June 8, 2018; Next City

The anti-immigrant and refugee narrative on the rise in the United States in recent years ignores and overlooks the contributions made by these groups for centuries to American society. Refugees have been displaced and forced from their homes; they cannot return to their countries of origin because of natural disasters, wars and armed conflict, political or religious persecution, and a range of other reasons. Often, the resettlement process is long and challenging, and after placement, the clock begins for refugees to become self-sufficient and contributing members of society. This means overcoming language and cultural barriers, learning new economic systems and business practices, and an array of other obstacles that increase the complexity of successfully integrating.

An increasing number of programs and initiatives supporting refugee resettlement efforts are emphasizing microenterprise and business development efforts as a path to independence, in addition to English language classes, housing support, and case management. A large portion of these new refugee businesses are food-based, letting them preserve their cultures while making a living.

Food incubators give these refugee business startups strategic support by providing training, technical assistance, business development, financing, and market access.  According to a 2016 report from PolicyLink and the Margarite Case Foundation, entitled “An Equitable Food System: Good for Families, Communities, and the Economy,” the food industry represents $1.8 trillion, accounting for 13 percent of the economy and employing one in six workers—about 20 million—at farms, food processing facilities, warehouses, grocery stores, and restaurants. Given its scope, and the market for unique food experiences, food-based businesses are a natural fit for refugees.

In cities throughout the country, nonprofits and for-profit ventures are exploring this approach. In Washington, D.C., for example, a startup business called Foodhini provides delivery services of fresh meals prepared by immigrant and refugee chefs, featuring food from Eritrea, Iran, the Philippines, Laos, Syria, and Tibet. In New Haven, Connecticut, the nonprofit CitySeed takes a different approach through its Sanctuary Kitchen program, which hosts refugee-led cooking demonstrations, hands-on cooking classes, supper club meals, and other culinary events and opportunities, all of which provide income opportunities for refugee chefs.

In Salt Lake City, this trend can be seen through the work of a local nonprofit called Spice Kitchen Incubator, a project of the International Rescue Committee. By providing access to commercial kitchen spaces, among other services, Spice Kitchen Incubator offers refugees the opportunity to explore the American values of entrepreneurship and business as they share their cultures through food.

Many city and county governments are taking note of the success of these types of programs. The National League of Cities’ Center for City Solutions and Applied Research recently released a Municipal Action Guide on Food-Based Business Incubator Programs, which provides an overview of the types of incubator programs, the actions that municipal governments can take to support these efforts, and why these types of programs help build strong, resilient local food systems by using an equity lens. The publication also cites several examples of incubators, including farm incubators like Maine’s New American Sustainable Agriculture Project. (As many established farmers approach retirement age, more small farmers are needed, which has drawn attention to the growth of farm incubators. One great resource on farm incubators, including tips for refugee populations, is a toolkit developed by the National Incubator Farm Training Initiative. The toolkit is called “The Farm Incubator Toolkit: A Guide Growing the Next Generation of Farmers” and has suggestions for planning, developing, and managing a farm incubator.)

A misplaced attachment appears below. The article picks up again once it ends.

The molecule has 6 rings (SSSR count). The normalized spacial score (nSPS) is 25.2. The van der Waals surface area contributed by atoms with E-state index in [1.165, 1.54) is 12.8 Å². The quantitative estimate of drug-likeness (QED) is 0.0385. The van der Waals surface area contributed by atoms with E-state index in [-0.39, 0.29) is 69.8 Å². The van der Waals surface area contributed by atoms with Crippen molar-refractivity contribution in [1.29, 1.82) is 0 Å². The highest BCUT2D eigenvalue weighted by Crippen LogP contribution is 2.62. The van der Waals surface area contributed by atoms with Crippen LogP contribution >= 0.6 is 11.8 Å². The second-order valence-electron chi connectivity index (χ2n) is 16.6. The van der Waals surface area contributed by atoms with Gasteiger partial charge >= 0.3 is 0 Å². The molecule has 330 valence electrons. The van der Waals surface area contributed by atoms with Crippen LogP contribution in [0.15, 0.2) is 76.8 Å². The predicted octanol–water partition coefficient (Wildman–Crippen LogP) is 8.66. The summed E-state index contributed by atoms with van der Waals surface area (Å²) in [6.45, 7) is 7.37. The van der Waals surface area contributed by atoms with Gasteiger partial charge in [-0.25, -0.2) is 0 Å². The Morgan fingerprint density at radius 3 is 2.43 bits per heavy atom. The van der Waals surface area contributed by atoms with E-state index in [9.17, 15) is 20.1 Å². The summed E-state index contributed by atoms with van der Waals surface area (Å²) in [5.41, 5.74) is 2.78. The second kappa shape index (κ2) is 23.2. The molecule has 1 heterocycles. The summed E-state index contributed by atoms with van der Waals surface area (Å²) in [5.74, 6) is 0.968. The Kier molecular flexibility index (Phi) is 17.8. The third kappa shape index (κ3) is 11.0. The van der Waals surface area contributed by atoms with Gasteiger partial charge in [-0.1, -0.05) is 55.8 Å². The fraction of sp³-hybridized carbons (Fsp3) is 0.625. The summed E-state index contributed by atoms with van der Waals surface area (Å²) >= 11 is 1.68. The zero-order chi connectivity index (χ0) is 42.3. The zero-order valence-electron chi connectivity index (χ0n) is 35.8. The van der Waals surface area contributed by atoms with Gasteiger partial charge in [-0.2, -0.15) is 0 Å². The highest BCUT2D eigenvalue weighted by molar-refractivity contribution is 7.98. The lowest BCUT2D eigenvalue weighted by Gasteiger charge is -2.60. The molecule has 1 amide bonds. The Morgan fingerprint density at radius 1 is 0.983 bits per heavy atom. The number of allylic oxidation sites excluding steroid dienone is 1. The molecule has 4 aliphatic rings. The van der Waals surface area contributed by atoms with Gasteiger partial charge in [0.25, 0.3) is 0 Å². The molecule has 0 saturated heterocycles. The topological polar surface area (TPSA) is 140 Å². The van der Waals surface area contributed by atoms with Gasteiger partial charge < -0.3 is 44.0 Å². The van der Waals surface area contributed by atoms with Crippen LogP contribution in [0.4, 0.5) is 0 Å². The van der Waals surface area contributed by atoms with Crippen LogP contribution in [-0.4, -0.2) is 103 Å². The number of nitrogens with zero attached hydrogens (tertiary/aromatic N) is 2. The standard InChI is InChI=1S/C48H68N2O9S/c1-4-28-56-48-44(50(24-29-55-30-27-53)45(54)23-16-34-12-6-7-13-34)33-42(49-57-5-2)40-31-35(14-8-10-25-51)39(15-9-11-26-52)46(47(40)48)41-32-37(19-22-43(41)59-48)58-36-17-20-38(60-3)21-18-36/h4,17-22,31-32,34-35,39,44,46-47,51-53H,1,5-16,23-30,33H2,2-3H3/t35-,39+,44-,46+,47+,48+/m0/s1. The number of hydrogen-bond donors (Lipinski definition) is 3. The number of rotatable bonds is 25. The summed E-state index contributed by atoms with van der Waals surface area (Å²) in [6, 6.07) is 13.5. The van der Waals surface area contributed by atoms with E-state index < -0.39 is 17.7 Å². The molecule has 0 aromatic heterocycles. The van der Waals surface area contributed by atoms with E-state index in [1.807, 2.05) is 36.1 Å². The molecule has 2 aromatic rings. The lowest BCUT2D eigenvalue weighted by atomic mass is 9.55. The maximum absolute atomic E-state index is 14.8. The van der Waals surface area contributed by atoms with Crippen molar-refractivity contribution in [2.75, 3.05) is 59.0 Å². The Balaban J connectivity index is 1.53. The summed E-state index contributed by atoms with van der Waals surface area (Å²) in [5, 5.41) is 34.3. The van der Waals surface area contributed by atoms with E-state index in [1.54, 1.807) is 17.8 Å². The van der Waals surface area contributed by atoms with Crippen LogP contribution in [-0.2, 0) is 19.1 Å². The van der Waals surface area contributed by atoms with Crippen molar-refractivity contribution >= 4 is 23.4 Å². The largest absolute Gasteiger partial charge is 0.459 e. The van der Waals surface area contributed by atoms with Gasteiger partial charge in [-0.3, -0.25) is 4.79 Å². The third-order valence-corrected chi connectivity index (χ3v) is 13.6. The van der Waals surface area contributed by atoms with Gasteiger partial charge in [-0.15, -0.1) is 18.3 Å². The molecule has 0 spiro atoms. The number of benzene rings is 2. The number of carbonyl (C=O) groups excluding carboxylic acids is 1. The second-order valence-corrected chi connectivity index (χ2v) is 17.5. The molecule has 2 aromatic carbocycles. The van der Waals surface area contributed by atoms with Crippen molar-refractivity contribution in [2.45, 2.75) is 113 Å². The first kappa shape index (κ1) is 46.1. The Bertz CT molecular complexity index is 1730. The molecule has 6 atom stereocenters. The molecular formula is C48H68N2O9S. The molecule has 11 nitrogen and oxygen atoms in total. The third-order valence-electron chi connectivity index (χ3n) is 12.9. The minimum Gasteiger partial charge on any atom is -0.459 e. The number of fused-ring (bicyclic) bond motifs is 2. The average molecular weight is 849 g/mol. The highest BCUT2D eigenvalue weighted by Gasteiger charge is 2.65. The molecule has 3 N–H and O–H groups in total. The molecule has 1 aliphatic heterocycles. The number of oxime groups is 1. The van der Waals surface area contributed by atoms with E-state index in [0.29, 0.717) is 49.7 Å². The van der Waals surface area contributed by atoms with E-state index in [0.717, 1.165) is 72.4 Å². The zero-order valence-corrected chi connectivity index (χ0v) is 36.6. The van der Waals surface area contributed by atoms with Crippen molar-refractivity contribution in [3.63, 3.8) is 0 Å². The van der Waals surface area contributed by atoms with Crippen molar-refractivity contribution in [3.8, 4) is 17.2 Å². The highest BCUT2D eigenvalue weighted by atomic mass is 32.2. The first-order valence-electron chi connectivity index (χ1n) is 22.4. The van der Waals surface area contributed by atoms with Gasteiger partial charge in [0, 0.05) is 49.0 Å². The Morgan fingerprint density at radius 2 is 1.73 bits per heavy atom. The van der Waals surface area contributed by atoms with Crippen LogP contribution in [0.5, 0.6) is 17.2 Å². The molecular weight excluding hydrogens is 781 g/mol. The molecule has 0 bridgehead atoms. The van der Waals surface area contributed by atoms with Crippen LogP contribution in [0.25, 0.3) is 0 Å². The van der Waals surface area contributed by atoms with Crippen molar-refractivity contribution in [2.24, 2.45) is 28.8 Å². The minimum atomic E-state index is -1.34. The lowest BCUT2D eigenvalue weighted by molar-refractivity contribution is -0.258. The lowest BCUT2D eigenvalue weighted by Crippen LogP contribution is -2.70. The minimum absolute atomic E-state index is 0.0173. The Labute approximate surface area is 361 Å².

A big part of the interest in incubators from nonprofits and government entities is the growth and success of incubators nationally. According to a 2016 report, between August 2013 and March 2016, the number of kitchen incubators in America increased by more than 50 percent to over 200 facilities. “Of the 61 facilities surveyed,” the report says, “82 percent said revenue increased over the past three years, and 84 percent were breaking even or making money.” The report builds on a prior study that looked at a variety of kitchen incubator models to support culinary businesses.

The growth and effectiveness of incubators has garnered the support of various funders too. For example, the Community Economic Development grant from the Administration for Children and Families has supported multiple community development corporations that are implementing the incubator model to grow “agripreneurs” across the country. The grant program has a specific focus on food projects and has several resources dedicated to measuring the impact of food-related community and economic development projects.

Overall, this movement toward building the efficacy of refugees by leveraging their assets and skills in food preparation and cultivation is growing. Since many refugees must transition into American life quickly, in part because of limitations on the length of Refugee Cash Assistance and other support programs, food incubators are a promising and unique approach that nonprofits that serve refugee and immigrant populations should consider exploring with their partners.—Derrick Rhayn